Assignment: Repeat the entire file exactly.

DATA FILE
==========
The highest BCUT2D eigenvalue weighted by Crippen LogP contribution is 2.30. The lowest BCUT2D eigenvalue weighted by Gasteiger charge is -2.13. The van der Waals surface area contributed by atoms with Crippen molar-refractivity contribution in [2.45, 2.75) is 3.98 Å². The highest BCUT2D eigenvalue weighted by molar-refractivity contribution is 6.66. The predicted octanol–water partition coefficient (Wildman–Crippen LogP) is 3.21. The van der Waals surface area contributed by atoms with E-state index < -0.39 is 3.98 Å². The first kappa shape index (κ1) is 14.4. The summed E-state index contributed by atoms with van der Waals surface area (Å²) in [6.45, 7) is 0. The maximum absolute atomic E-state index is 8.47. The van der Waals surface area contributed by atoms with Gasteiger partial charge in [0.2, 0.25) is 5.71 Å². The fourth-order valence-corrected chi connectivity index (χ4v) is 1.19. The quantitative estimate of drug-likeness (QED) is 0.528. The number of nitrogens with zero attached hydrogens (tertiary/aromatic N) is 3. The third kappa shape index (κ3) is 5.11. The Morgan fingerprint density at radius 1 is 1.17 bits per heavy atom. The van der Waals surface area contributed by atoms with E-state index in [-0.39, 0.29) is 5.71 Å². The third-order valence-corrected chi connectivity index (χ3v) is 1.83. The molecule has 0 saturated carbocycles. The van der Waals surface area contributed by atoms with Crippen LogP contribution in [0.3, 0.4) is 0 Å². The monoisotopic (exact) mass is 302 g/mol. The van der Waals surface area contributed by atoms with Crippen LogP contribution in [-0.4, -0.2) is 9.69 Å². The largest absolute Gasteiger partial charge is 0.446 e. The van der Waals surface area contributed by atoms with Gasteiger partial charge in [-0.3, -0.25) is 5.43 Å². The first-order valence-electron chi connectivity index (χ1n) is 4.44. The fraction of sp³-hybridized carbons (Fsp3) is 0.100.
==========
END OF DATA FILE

The highest BCUT2D eigenvalue weighted by Crippen LogP contribution is 2.30. The lowest BCUT2D eigenvalue weighted by Gasteiger charge is -2.13. The van der Waals surface area contributed by atoms with Crippen molar-refractivity contribution in [2.45, 2.75) is 3.98 Å². The highest BCUT2D eigenvalue weighted by molar-refractivity contribution is 6.66. The predicted octanol–water partition coefficient (Wildman–Crippen LogP) is 3.21. The van der Waals surface area contributed by atoms with E-state index < -0.39 is 3.98 Å². The first kappa shape index (κ1) is 14.4. The summed E-state index contributed by atoms with van der Waals surface area (Å²) in [6.45, 7) is 0. The maximum absolute atomic E-state index is 8.47. The van der Waals surface area contributed by atoms with Gasteiger partial charge in [0.2, 0.25) is 5.71 Å². The fourth-order valence-corrected chi connectivity index (χ4v) is 1.19. The quantitative estimate of drug-likeness (QED) is 0.528. The number of nitrogens with zero attached hydrogens (tertiary/aromatic N) is 3. The third kappa shape index (κ3) is 5.11. The Morgan fingerprint density at radius 1 is 1.17 bits per heavy atom. The van der Waals surface area contributed by atoms with E-state index in [-0.39, 0.29) is 5.71 Å². The third-order valence-corrected chi connectivity index (χ3v) is 1.83. The molecule has 0 saturated carbocycles. The van der Waals surface area contributed by atoms with Crippen LogP contribution in [0.3, 0.4) is 0 Å². The monoisotopic (exact) mass is 302 g/mol. The van der Waals surface area contributed by atoms with Crippen LogP contribution in [-0.4, -0.2) is 9.69 Å². The largest absolute Gasteiger partial charge is 0.446 e. The van der Waals surface area contributed by atoms with Gasteiger partial charge in [-0.3, -0.25) is 5.43 Å². The first-order valence-electron chi connectivity index (χ1n) is 4.44. The fraction of sp³-hybridized carbons (Fsp3) is 0.100.